caring.

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the playground community

was worried

and

unsure what to do

how to help

there had been an accident

it had happened to one of their own

one’s hair somehow

got wound around

the button of another

the two involved 

sat down next to each other

(no other logistical choice really)

one put her arm around the other

one big one 

helped them to unwind it

one turned away

unsure how to help

one stood by

ready to help

one stood at a safe distance

watching closely

helping by being near

and

in the end

all was well

once more.

without a sense of caring, there can be no sense of community.

anthony j. d’angelo

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43 responses »

  1. I love that you have the “smarts” to see the wisdom with children on a regular basis…when I was a young teacher, I sometimes found myself so overwhelmed with what “had to be taught” that I forgot to be open to those “teachable moments” by my kids. Thanks for your regular reminders that kids teach us a lot…we just have to be open to it…. ❤

    Liked by 1 person

  2. This shows so many ways each of us react or handle things. Wonderful how everyone is part of the solution, takes part in worrying on different levels. A microcosm of real society, unfolding before your eyes. You are our “interpreter” we count on to share with us, Beth. ❤

    Liked by 1 person

  3. Maybe I’m wrong but I think it may have been two girls involved. Perhaps if it were two boys the post might have been very different and may even have featured a snap of a bald piece of head.:)
    I know… very sexist of me.

    Liked by 1 person

  4. A touching and spot-on observation. Did you intend it to be a subtle reflection on the choices people make during a crisis situation in the world at large? Some people chose to step in and help while others are helpless in the face of disaster. Or, am I reading into it?

    Liked by 1 person

    • yes, that is it – each person in a community reacts differently in challenging situations, and while some jump in, others are unsure or unable what to do – this happens at any age in any community, i think.

      Liked by 1 person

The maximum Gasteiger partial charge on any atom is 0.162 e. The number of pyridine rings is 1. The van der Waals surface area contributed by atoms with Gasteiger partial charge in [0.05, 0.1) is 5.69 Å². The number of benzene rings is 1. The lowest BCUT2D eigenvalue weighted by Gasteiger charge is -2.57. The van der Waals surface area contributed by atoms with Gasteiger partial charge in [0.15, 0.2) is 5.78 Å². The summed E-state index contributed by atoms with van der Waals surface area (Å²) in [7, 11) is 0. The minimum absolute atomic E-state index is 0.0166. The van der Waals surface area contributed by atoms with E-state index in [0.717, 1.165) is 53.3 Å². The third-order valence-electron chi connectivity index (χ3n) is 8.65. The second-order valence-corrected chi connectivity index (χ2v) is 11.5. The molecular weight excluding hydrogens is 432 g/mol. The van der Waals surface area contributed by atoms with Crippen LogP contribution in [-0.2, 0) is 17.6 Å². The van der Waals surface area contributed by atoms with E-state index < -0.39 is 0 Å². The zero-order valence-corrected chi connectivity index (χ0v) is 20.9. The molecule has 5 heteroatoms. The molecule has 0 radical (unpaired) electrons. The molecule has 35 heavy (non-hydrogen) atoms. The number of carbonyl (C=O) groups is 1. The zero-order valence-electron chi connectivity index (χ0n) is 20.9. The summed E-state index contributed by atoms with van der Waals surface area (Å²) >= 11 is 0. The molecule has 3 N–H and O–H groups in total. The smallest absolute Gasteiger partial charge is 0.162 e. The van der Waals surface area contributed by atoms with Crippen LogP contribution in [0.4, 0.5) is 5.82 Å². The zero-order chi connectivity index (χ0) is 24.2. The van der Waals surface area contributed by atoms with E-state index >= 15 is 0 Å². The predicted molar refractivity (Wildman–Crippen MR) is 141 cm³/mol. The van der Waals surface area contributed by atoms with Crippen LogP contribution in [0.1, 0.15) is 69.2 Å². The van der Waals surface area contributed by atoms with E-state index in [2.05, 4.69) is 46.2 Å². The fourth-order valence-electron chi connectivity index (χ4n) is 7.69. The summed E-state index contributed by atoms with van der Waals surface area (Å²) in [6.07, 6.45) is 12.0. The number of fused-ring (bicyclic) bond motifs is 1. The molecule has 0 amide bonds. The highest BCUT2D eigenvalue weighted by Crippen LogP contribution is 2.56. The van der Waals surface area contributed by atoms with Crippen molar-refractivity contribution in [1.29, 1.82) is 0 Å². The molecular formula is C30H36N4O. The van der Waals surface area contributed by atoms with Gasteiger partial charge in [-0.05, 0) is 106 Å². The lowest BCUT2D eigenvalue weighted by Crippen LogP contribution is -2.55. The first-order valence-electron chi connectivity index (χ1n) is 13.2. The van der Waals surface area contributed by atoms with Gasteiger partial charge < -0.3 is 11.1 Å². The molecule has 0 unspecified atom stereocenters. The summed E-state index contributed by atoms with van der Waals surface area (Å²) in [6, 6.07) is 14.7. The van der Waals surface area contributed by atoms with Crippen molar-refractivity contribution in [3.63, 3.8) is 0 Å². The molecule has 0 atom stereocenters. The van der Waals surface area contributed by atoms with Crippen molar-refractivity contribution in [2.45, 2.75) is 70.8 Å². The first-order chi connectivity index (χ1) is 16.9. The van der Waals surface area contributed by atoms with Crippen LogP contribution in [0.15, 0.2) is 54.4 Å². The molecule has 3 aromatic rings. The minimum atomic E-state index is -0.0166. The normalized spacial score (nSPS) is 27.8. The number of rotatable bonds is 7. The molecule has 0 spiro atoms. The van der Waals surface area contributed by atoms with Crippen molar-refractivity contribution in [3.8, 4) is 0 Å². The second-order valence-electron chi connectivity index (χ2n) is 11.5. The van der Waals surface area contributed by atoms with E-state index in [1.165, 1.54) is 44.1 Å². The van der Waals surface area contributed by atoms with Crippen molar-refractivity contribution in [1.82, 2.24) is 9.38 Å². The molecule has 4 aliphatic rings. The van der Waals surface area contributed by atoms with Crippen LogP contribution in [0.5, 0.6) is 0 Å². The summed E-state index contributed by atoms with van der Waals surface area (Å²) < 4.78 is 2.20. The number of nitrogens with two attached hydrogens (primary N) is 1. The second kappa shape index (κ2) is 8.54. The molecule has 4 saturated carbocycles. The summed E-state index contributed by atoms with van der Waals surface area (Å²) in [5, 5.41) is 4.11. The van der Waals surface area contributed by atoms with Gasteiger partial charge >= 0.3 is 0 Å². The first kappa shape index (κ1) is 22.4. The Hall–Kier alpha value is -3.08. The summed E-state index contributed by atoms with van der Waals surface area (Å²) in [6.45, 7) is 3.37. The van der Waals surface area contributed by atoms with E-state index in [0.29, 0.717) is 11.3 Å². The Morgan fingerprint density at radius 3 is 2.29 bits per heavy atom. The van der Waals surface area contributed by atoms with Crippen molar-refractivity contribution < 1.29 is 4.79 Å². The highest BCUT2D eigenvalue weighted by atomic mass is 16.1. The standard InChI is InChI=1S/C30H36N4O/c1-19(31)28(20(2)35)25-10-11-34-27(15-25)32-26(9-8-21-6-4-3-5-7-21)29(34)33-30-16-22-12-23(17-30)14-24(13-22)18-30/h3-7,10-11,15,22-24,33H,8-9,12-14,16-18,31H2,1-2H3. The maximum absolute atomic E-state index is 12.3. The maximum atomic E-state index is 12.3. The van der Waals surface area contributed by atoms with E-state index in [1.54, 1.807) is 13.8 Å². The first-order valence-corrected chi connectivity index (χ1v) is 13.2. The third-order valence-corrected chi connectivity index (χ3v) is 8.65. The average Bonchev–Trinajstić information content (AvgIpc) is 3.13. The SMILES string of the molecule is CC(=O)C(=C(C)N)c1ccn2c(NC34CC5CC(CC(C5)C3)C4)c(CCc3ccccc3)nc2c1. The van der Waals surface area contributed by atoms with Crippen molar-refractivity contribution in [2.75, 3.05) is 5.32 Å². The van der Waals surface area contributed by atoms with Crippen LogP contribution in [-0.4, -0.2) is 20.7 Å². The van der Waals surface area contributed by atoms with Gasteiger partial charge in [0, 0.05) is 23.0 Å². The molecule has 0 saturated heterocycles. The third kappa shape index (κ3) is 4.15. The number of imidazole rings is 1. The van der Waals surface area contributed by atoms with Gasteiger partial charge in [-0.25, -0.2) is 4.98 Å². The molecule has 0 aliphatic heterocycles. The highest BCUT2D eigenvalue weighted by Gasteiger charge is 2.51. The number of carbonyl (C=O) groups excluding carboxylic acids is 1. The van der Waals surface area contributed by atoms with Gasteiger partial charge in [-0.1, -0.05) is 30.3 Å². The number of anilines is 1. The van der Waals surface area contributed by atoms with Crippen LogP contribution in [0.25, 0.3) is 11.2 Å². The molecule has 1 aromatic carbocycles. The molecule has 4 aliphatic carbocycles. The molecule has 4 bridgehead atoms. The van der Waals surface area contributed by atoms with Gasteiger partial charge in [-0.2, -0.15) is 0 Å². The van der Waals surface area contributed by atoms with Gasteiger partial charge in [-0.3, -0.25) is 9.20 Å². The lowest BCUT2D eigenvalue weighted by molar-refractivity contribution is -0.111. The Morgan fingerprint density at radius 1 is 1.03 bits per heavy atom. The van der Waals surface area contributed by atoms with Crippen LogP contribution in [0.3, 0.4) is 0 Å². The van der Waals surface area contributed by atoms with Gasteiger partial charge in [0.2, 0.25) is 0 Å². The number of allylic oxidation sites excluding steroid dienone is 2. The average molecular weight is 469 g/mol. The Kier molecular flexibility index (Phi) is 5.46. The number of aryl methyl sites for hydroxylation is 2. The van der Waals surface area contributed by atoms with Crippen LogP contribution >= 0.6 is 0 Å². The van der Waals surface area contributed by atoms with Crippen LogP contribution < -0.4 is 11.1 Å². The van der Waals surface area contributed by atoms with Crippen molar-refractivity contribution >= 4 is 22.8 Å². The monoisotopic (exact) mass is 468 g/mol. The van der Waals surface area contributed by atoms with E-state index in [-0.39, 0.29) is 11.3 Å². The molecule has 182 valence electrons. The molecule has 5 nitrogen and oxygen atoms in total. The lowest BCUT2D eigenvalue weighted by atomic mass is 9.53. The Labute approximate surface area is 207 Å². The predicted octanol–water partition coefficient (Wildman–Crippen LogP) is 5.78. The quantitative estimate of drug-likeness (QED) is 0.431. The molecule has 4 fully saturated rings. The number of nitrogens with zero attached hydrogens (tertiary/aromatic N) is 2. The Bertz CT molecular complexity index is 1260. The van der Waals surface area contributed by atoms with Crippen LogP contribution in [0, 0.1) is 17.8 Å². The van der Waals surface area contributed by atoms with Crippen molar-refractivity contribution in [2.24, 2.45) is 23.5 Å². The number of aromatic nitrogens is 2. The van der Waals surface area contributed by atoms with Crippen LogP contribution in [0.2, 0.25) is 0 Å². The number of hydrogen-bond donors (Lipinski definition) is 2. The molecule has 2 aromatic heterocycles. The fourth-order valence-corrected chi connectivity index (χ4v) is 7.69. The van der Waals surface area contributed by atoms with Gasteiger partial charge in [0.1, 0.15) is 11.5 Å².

5. I read a story earlier about a duck that tapped on a police car door. The officer thought duck was hungry and tossed some food out the window. The duck ignored the food and walked away. The officer didn’t get out the car. So the duck came back tapped again trying to get the officer to follow. So the officer did. The duck led him to to her chicken that was tangled in string. The officer was afraid the duck was going to attack him if he touched the chick. His partner came and she untangled the chick while the mother patiently waited. Amazing that the duck seemed the help from a human. A police officer! That is a wonderful story of caring.

    Liked by 1 person

    • That’s a great story SHO. I was in trucking for years and then management of trucking. The following story was captured by a local newspaper photographer. One of my tanker drivers (huge gas tankers with two trailers and weighing 70 tons) stopped to let a mother duck and her 6 babies cross the road from a park to a pond. This was a common crossing and was marked so. The photographer was looking for a filler and had stopped and was watching the crossing – taking pictures of the truck waiting. Then calamity struck. The last baby was too little to hop into the curb and was stuck trying over and over to unsuccessfully follow her Mom. Our driver got out and walked over, knelt down and placed his hand horizontal half way up the curb making a step for the duckling. She jumped on his hand and then the curb and waddled off after her brothers and sisters. The photo array appeared in the next day’s paper and we got a lot of calls and e-mails from people who wanted to thank the driver.

      Liked by 1 person

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